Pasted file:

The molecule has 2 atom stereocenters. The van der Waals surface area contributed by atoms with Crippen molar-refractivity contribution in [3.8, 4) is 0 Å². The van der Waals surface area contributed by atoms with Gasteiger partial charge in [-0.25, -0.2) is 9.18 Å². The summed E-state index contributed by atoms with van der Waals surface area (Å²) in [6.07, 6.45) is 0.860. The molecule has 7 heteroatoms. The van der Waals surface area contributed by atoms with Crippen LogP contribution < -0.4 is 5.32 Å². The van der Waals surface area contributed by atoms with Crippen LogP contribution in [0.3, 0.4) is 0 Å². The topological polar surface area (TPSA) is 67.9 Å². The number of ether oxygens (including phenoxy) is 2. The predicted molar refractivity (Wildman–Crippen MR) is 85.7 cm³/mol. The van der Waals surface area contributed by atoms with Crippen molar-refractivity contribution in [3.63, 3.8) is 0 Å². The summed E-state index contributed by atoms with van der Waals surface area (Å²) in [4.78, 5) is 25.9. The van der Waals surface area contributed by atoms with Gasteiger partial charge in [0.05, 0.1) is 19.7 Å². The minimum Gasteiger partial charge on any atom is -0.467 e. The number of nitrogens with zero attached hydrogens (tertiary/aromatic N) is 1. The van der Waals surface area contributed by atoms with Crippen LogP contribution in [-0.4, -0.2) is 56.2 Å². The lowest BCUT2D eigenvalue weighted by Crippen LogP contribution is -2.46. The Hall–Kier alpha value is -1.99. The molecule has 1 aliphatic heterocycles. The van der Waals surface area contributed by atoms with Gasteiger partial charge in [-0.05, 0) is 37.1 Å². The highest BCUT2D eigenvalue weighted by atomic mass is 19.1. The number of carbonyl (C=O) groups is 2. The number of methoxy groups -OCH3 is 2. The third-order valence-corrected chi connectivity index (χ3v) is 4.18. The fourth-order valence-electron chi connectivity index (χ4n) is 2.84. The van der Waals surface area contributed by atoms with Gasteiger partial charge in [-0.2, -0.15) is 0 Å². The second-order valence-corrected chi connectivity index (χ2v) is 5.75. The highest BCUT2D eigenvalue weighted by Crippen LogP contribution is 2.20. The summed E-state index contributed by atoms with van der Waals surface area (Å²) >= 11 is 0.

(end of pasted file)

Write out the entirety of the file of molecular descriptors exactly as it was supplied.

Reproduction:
The molecule has 2 atom stereocenters. The van der Waals surface area contributed by atoms with Crippen molar-refractivity contribution in [3.8, 4) is 0 Å². The van der Waals surface area contributed by atoms with Gasteiger partial charge in [-0.25, -0.2) is 9.18 Å². The summed E-state index contributed by atoms with van der Waals surface area (Å²) in [6.07, 6.45) is 0.860. The molecule has 7 heteroatoms. The van der Waals surface area contributed by atoms with Crippen LogP contribution < -0.4 is 5.32 Å². The van der Waals surface area contributed by atoms with Crippen LogP contribution in [0.3, 0.4) is 0 Å². The topological polar surface area (TPSA) is 67.9 Å². The number of ether oxygens (including phenoxy) is 2. The predicted molar refractivity (Wildman–Crippen MR) is 85.7 cm³/mol. The van der Waals surface area contributed by atoms with Crippen molar-refractivity contribution in [3.63, 3.8) is 0 Å². The summed E-state index contributed by atoms with van der Waals surface area (Å²) in [4.78, 5) is 25.9. The van der Waals surface area contributed by atoms with Gasteiger partial charge in [0.05, 0.1) is 19.7 Å². The minimum Gasteiger partial charge on any atom is -0.467 e. The number of nitrogens with zero attached hydrogens (tertiary/aromatic N) is 1. The van der Waals surface area contributed by atoms with Crippen LogP contribution in [-0.4, -0.2) is 56.2 Å². The lowest BCUT2D eigenvalue weighted by Crippen LogP contribution is -2.46. The Hall–Kier alpha value is -1.99. The molecule has 1 aliphatic heterocycles. The van der Waals surface area contributed by atoms with Gasteiger partial charge in [-0.05, 0) is 37.1 Å². The highest BCUT2D eigenvalue weighted by atomic mass is 19.1. The number of carbonyl (C=O) groups is 2. The number of methoxy groups -OCH3 is 2. The third-order valence-corrected chi connectivity index (χ3v) is 4.18. The fourth-order valence-electron chi connectivity index (χ4n) is 2.84. The van der Waals surface area contributed by atoms with Gasteiger partial charge in [-0.2, -0.15) is 0 Å². The second-order valence-corrected chi connectivity index (χ2v) is 5.75. The highest BCUT2D eigenvalue weighted by Crippen LogP contribution is 2.20. The summed E-state index contributed by atoms with van der Waals surface area (Å²) >= 11 is 0.